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Pedalling stride piano? #1378033
02/19/10 11:40 AM
02/19/10 11:40 AM
Joined: Dec 2009
Posts: 16
S
Seven Offline OP
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How should the sustain pedal be used, when playing simple stride piano? If it should be used at all? Or do you just change the pedal with the chord changes?

If I don't use it at all it sounds some what dry, but if I use it the sound gets really muddy.

Thanks.

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Re: Pedalling stride piano? [Re: Seven] #1378071
02/19/10 12:47 PM
02/19/10 12:47 PM
Joined: Jan 2003
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apple* Offline
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i played a few stride songs (for a gospel choir)and was told to pedal very sparingly. ..which is probably what you've figured out.

It was very difficult for me to 'feel' the music.


accompanist/organist.. a non-MTNA teacher to a few

love and peace, Õun (apple in Estonian)
Re: Pedalling stride piano? [Re: apple*] #1378095
02/19/10 01:08 PM
02/19/10 01:08 PM
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Posts: 6,496
Santa Fe, NM
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jotur Offline
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I've been working on Joplin's Bethena and worked a lot on the pedaling. I finally often pedaled every half measure, whether or not the chord changed, if at all. For me the phrasing wasn't crisp enough if I pedaled only once in a measure - I felt, as you say, that it was muddy. But I have very small hands so stretching for the octaves keeps my wrist stiffer than ideal and I can't get to the jumps as fast as I might otherwise, so no pedaling at all was, for me, too staccato. That may change as I get more stretch and more familiarity and technique, but for now, every half measure - and I was careful about when I lifted and when I pressed - was what worked for me.

Cathy

EDIT: to be accurate, since Bethena is a waltz, I would pedal for the first two beats and then pedal the third beat separately. And it seemed to me to work best if I pressed the pedal immediately after I played the notes, rather than trying to do it simultaneously.

Last edited by jotur; 02/19/10 01:10 PM.

Cathy
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Practice what you suck at - anonymous
Re: Pedalling stride piano? [Re: jotur] #1378115
02/19/10 01:30 PM
02/19/10 01:30 PM
Joined: Dec 2009
Posts: 16
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Seven Offline OP
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Seven  Offline OP
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Thank you. It's very helpful with some input.

Re: Pedalling stride piano? [Re: Seven] #1378119
02/19/10 01:34 PM
02/19/10 01:34 PM
Joined: Nov 2007
Posts: 340
Vermont, USA
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wavelength Offline
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wavelength  Offline
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Vermont, USA
Genneraly speaking, use no pedal at all.

Re: Pedalling stride piano? [Re: wavelength] #1378125
02/19/10 01:44 PM
02/19/10 01:44 PM
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Hudson, FL
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Hop Offline
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Chopin's Waltz in A minor uses a stride bassline. Pedaling is marked for the first two beats, released on the third beat. (This is probably from the editor rather than Chopin). Here is a link to an internet performance: http://www.chopinproject.com/2008/06/10/waltz-in-a-minor-kk-1238-9-1843/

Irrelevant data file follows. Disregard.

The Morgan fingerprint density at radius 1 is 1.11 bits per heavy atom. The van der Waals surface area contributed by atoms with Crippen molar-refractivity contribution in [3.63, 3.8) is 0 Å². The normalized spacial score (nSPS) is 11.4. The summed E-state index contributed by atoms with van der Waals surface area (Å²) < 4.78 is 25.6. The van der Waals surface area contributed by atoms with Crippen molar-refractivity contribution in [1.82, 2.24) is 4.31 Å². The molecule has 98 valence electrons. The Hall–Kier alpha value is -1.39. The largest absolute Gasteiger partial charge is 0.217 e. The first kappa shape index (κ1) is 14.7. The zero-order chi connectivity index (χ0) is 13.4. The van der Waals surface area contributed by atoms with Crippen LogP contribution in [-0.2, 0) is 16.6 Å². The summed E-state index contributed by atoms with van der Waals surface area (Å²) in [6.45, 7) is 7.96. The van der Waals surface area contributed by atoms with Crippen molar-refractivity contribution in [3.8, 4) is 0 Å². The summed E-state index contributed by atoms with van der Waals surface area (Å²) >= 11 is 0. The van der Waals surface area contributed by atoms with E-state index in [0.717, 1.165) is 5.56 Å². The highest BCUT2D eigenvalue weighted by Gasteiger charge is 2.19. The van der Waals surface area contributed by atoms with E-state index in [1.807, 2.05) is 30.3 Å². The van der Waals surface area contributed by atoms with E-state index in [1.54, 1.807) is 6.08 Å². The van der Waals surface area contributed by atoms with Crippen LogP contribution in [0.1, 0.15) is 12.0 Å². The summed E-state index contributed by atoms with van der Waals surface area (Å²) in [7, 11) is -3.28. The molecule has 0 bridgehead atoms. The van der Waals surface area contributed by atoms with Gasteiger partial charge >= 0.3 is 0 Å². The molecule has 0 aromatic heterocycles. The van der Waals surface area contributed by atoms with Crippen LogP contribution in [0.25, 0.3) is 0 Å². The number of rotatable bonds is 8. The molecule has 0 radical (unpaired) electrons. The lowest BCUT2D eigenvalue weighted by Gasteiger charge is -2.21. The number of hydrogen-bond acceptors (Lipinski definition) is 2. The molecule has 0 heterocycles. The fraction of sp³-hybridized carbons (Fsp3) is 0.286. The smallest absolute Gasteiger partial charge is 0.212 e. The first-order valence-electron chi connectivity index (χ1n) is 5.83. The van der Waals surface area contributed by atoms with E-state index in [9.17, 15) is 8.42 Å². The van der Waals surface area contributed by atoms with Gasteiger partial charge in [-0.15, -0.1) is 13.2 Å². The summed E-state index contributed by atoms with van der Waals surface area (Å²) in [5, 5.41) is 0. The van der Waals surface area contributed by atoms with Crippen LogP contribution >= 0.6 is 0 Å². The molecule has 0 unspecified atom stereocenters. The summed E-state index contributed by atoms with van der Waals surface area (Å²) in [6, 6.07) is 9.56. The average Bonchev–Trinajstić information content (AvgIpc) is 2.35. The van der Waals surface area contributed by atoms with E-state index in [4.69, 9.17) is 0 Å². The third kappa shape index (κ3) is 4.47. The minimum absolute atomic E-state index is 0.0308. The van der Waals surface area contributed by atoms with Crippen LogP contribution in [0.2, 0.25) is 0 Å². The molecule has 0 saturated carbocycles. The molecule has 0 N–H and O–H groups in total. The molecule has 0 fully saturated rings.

While I think she plays it too slowly and too Strauss-like, she does ornamentation very well and emotes more than a little. Notice that she changes the pedaling on the bass-line at some of the repeats.

Hop


HG178, Roland FP-5, Casio PX 130
Re: Pedalling stride piano? [Re: Seven] #1378162
02/19/10 02:21 PM
02/19/10 02:21 PM
Joined: Aug 2009
Posts: 1,935
Colorado
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Inlanding Offline
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Originally Posted by Seven
How should the sustain pedal be used, when playing simple stride piano? If it should be used at all? Or do you just change the pedal with the chord changes?

If I don't use it at all it sounds some what dry, but if I use it the sound gets really muddy.

Thanks.


Hi Seven,
You can find Fats Waller, Ralph Sutton and Willie the Lion Smith on YouTube, all stride pianists.

I don't recall ever seeing/hearing any of them use the pedal. You rarely see it being used in Ragtime music, as well. If you use the pedal at all playing stride-style, use it sparingly, at most.

Glen


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Re: Pedalling stride piano? [Re: Hop] #1378306
02/19/10 05:35 PM
02/19/10 05:35 PM
Joined: Nov 2007
Posts: 340
Vermont, USA
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wavelength Offline
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Vermont, USA
Originally Posted by Hop
Chopin's Waltz in A minor uses a stride bassline. Pedaling is marked for the first two beats, released on the third beat. (This is probably from the editor rather than Chopin). Here is a link to an internet performance: http://www.chopinproject.com/2008/06/10/waltz-in-a-minor-kk-1238-9-1843/

While I think she plays it too slowly and too Strauss-like, she does ornamentation very well and emotes more than a little. Notice that she changes the pedaling on the bass-line at some of the repeats.

Hop


Exactly. If you use the pedal, it will sound like Chopin and not like stride.
She'd be laughed off the stage at a jazz jam session, with all that rubato.

Re: Pedalling stride piano? [Re: wavelength] #1378426
02/19/10 08:10 PM
02/19/10 08:10 PM
Joined: Apr 2002
Posts: 1,829
Auckland, New Zealand
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Ted Offline
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Joined: Apr 2002
Posts: 1,829
Auckland, New Zealand